Coming back to your ED problems, common cause variation in the time it takes from ordering routine blood work to obtaining the results includes random variation along the process. This includes placing the order (and getting distracted momentarily), nurse acknowledgement (and being busy with competing orders), blood collection (and whether repeat ‘pokes’ are needed), sending samples to the lab (and whether the porter waited longer than usual for the elevator), and more. This type of variation is said to be ‘stable’ and has a spread that can be anticipated. For example, before your hospital implemented a new HIS, it may have consistently taken 45-60 minutes to receive blood work results from the time of your order.
A process with only common cause variation is said to be a ‘stable process’. On the other hand, special cause variation may be the result of a large change in the usual variation due to a specific event. For example, a machine breakdown in the lab, or HIS changes completely altering the way orders are made and processed. A process with special cause variation is said to be an ‘unstable process’. This type of variation can be identified and then improved or eliminated. This terminology can also be applied to systems (i.e. being a stable or an unstable system based on the type of variation identified).
How to intervene
In general, the first step to take when you identify that there is indeed variation is to identify whicpe of process variation exists, since each type of variation requires a different type of response. If there is only common cause variation – that is, the process is stable but suboptimal, then the process itself needs to be adapted or changed.(1) If special cause variation is identified – that is, something happened that is making the process different in a good or bad way, then this needs to be investigated to determine the appropriate response through QI methodology (as discussed in our previous posts). Additionally, any changes made to the process in response to the identified variation need to be monitored until the system becomes stable again.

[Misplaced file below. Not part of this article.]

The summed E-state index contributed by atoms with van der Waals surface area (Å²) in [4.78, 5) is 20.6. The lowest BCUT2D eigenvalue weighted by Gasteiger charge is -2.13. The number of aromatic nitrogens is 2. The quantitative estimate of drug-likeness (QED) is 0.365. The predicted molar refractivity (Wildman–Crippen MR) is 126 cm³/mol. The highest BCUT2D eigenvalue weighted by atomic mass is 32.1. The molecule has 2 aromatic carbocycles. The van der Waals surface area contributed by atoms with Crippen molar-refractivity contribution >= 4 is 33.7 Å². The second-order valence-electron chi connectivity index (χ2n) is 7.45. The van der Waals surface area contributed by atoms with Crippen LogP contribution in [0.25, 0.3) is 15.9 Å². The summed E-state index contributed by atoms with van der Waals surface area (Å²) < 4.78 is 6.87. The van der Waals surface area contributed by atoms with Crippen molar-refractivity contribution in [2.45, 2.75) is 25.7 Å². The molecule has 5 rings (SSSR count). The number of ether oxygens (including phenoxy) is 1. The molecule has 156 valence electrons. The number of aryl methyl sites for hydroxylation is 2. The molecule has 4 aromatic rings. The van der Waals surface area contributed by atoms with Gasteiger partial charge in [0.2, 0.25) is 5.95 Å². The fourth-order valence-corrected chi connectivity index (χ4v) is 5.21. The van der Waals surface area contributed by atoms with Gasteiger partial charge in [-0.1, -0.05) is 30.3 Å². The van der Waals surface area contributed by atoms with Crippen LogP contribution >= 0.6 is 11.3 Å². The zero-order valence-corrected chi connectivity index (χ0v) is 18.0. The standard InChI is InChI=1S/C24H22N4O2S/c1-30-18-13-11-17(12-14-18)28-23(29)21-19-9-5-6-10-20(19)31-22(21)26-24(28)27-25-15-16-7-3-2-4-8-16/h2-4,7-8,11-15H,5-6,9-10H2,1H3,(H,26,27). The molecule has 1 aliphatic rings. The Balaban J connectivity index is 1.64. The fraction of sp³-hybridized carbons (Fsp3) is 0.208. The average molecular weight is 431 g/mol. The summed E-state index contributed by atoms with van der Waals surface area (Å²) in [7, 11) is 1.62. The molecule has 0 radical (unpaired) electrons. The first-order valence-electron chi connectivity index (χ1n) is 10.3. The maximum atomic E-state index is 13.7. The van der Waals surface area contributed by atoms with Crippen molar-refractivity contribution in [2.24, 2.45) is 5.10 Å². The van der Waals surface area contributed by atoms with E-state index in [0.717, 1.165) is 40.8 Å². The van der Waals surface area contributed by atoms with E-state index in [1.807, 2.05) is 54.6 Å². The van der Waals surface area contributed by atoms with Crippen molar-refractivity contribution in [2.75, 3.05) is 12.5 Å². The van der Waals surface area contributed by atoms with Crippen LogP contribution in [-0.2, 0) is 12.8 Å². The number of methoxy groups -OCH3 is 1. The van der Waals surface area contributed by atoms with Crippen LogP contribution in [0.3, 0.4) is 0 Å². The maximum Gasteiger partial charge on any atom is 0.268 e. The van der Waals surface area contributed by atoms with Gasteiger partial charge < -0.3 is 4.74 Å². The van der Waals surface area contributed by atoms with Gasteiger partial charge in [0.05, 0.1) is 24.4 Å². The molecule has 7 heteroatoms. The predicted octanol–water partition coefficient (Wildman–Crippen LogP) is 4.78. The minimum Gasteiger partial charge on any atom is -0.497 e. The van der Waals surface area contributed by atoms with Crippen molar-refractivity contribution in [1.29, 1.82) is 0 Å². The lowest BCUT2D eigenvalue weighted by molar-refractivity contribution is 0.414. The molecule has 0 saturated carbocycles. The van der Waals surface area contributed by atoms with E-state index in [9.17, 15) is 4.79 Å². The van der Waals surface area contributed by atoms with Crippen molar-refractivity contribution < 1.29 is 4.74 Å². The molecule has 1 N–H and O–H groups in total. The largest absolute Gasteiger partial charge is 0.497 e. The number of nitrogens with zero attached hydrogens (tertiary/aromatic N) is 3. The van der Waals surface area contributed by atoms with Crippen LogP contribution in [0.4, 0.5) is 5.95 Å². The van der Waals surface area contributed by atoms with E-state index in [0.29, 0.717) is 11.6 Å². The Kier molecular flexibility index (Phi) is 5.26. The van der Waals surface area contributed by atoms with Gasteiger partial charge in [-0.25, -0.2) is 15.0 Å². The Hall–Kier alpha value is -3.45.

Finally, as you may have realized, to enable monitoring of process variation, a robust data collection and reporting approach needs to be constructed. The variables need to be defined deliberately, they need to be measurable, and as always stakeholders need to be engaged throughout the process.
Now we have a better understanding of variation and its relationship to healthcare quality. Join us next time when we will discuss one of the main tools of capturing the data involved and delineating variation as we learn how to construct run charts.
Senior Editor: Lucas Chartier
Copyedited by: Edward Mason
1. James C. Manufacturing’s prescription for improving healthcare quality. Hosp Top. 2005;83(1):2-8. https://www.ncbi.nlm.nih.gov/pubmed/16092632.
2. Deming W, Edwards D. Quality, Productivity, and Competitive Position. Cambridge, MA: Massachusetts Institute of Technology, Centre for Advanced Engineering Study; 1982.
3. Bowen ME, Neuhauser D. Understanding and managing variation: three different perspectives. Implement Sci. 2013;8. doi:10.1186/1748-5908-8-S1-S1
4. Neuhauser D, Provost L, Bergman B. The meaning of variation to healthcare managers, clinical and health-services researchers, and individual patients. BMJ Qual Saf. 2011;20 Suppl 1:i36-40. https://www.ncbi.nlm.nih.gov/pubmed/21450768.